• Sci-Fi Writers Have No Sense of Scale:
    • The reason the Tabernacle was created was because scientists explored the universe and discovered that nothing existed outside of Earth. The problem is the universe is both massive and constantly expanding, so it's almost impossible that they were able to explore the entire universe, let alone prove that mankind was alone in the universe.
    • The Eternals are a society of immortals who are bored with life and just want to die after a mere 300 years. While this is about 4 normal human lifespans, it still seems like a ridiculously short time to get bored with everything. To name just one thing: the number of Chess games is estimated to be about 10^120 (1 followed by 120 zeros). If you could play a million games a year, it would still take 10^114 years to play every possible gamenote . And there are obviously a lot more activities in life than chess.
  • Screw You, Elves!: Zed is extremely angry at how the Eternals live in relative comfort while everyone else suffers.
  • Sean Connery Is About to Shoot You: Well, of course he is. The second scene ends this way (fittingly, as this is an advertising trope after all, the trailer also includes this shot).
  • The '70s. Very much so.
  • Sex Is Evil: In the opening scene Zardoz vomits up a huge pile of firearms and calls on the Exterminators to murder the Brutals to keep their numbers down (if Zardoz had given them a huge pile of condoms instead, he could have avoided all this trouble).
    Zardoz: The Penis is evil. The Penis shoots seeds and makes new life to poison the Earth with a plague of men, as once it was. But the Gun shoots death and purifies the Earth of the filth of Brutals. Go forth, and kill! Zardoz has spoken!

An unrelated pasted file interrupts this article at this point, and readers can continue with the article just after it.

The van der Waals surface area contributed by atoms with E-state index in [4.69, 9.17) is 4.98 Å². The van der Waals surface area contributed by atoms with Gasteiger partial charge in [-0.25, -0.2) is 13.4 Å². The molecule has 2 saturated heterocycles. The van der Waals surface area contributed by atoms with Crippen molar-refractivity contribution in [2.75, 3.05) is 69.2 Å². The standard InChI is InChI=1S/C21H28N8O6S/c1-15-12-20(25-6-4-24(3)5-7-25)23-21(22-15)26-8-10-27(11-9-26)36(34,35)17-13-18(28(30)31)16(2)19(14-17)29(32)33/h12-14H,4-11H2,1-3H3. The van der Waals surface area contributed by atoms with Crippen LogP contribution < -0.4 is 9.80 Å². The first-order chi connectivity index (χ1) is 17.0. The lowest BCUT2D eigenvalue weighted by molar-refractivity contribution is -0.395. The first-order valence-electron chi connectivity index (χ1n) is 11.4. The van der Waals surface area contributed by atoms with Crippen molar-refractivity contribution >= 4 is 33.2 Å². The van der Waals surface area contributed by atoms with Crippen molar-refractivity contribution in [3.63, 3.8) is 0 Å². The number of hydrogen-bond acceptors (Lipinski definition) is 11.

• Shout-Out: A salute to The Wizard of Oz becomes a pretty major plot point.
  • Single Tear: Shed by May as she watches the destruction of the abode of the Eternals when she leaves the Vortex for the last time.
  • Slap-Slap-Kiss: More or less the film's entire attitude to romance.
  • Straw Feminist: The future women (and possibly men) who speak constantly about how horrible and violent sex was, but at the same time, obviously want to get into Connery's pants.
  • Stripperiffic:
    • What else would you call Connery in this movie? Striphorrific?
    • The Eternal women wear midriff-baring two piece outfits with low necklines that look like some sort of I Dream of Jeannie-themed summer collection at JC Penney.
  • That Man Is Dead: Inside the Tabernacle, Zed shoots an enforcer that turns out to be the manifestation of his old, pre-enlightened self. Afterwards, when the Eternals are mortal again, Avalow asks Zed to shoot her, but Zed lowers his gun, saying "All that I was is gone.".
  • Thoughtcrime: Eternals that project "negative auras" in second level meditation are punished by aging.
  • The Trickster: Arthur Frayn, though he functions as a Trickster Mentor to Zed.
  • Trrrilling Rrrs: Arthur Frayn, as part of his Large Ham stage magician-like persona.
  • Two-Faced: Friend is either half-geriatric or slowly succumbing to being aged. Half of his face is old while the other is unchanged.
  • Turned Against Their Masters: The Exterminators eventually slaughter all the Eternals, except for Consuella and a few others who escape to make new lives outside.
  • Twist Ending: Zardoz is... The WiZard of Oz.
  • Watch It Stoned: Possibly the only way to understand this movie, except Boorman admits he used drugs during filming and even he finds it confusing.
  • What Happened to the Mouse?: The majority of the film takes place at Vortex 4 and there are at least 9 Vortexes in total. We don't know what happens to the other Vortexes once the Tabernacle is destroyed.
  • Who Wants to Live Forever?: The Eternals long ago succumbed to ennui. Most simply want to die, but can't.
  • Xtreme Kool Letterz: Some of the text displayed by the Tabernacle, such as "Karatz" (carrots), "Solt" (salt) and "Lethur" (leather).
  • Your Princess Is in Another Castle!: The scene where Zed reveals how he learned Zardoz was actually The WiZard of Oz makes you think the movie's wrapping up when, in fact, there's still almost an hour to go.